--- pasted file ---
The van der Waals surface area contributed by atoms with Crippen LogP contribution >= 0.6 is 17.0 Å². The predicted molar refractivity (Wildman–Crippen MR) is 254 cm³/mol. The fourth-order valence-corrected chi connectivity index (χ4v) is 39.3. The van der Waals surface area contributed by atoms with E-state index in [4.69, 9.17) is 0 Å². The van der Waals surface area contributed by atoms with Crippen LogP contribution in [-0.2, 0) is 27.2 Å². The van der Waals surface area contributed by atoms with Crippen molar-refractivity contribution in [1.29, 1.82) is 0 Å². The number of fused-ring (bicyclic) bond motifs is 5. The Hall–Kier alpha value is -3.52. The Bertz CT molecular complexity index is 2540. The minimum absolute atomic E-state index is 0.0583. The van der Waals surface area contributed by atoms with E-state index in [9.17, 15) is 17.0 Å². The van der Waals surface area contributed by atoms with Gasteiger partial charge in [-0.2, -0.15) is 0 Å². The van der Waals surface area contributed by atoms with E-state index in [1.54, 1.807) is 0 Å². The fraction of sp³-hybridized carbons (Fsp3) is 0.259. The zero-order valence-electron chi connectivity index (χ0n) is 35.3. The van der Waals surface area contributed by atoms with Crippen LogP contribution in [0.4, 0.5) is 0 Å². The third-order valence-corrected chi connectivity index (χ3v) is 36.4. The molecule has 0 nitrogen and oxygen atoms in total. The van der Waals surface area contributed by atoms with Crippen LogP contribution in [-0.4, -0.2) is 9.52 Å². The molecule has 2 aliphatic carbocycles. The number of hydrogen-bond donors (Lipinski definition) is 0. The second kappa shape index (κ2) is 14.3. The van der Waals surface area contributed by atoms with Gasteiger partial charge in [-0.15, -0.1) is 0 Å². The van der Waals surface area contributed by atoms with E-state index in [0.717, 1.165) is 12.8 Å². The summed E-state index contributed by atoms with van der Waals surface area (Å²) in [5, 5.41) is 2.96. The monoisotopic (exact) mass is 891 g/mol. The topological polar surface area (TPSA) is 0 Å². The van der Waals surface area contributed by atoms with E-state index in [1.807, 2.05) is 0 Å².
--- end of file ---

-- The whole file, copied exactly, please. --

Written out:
The van der Waals surface area contributed by atoms with Crippen LogP contribution >= 0.6 is 17.0 Å². The predicted molar refractivity (Wildman–Crippen MR) is 254 cm³/mol. The fourth-order valence-corrected chi connectivity index (χ4v) is 39.3. The van der Waals surface area contributed by atoms with E-state index in [4.69, 9.17) is 0 Å². The van der Waals surface area contributed by atoms with Crippen LogP contribution in [-0.2, 0) is 27.2 Å². The van der Waals surface area contributed by atoms with Crippen molar-refractivity contribution in [1.29, 1.82) is 0 Å². The number of fused-ring (bicyclic) bond motifs is 5. The Hall–Kier alpha value is -3.52. The Bertz CT molecular complexity index is 2540. The minimum absolute atomic E-state index is 0.0583. The van der Waals surface area contributed by atoms with E-state index in [9.17, 15) is 17.0 Å². The van der Waals surface area contributed by atoms with Gasteiger partial charge in [-0.2, -0.15) is 0 Å². The van der Waals surface area contributed by atoms with E-state index in [1.54, 1.807) is 0 Å². The fraction of sp³-hybridized carbons (Fsp3) is 0.259. The zero-order valence-electron chi connectivity index (χ0n) is 35.3. The van der Waals surface area contributed by atoms with Crippen LogP contribution in [0.4, 0.5) is 0 Å². The third-order valence-corrected chi connectivity index (χ3v) is 36.4. The molecule has 0 nitrogen and oxygen atoms in total. The van der Waals surface area contributed by atoms with Crippen LogP contribution in [-0.4, -0.2) is 9.52 Å². The molecule has 2 aliphatic carbocycles. The number of hydrogen-bond donors (Lipinski definition) is 0. The second kappa shape index (κ2) is 14.3. The van der Waals surface area contributed by atoms with Gasteiger partial charge in [-0.15, -0.1) is 0 Å². The van der Waals surface area contributed by atoms with E-state index in [0.717, 1.165) is 12.8 Å². The summed E-state index contributed by atoms with van der Waals surface area (Å²) in [5, 5.41) is 2.96. The monoisotopic (exact) mass is 891 g/mol. The topological polar surface area (TPSA) is 0 Å². The van der Waals surface area contributed by atoms with E-state index in [1.807, 2.05) is 0 Å².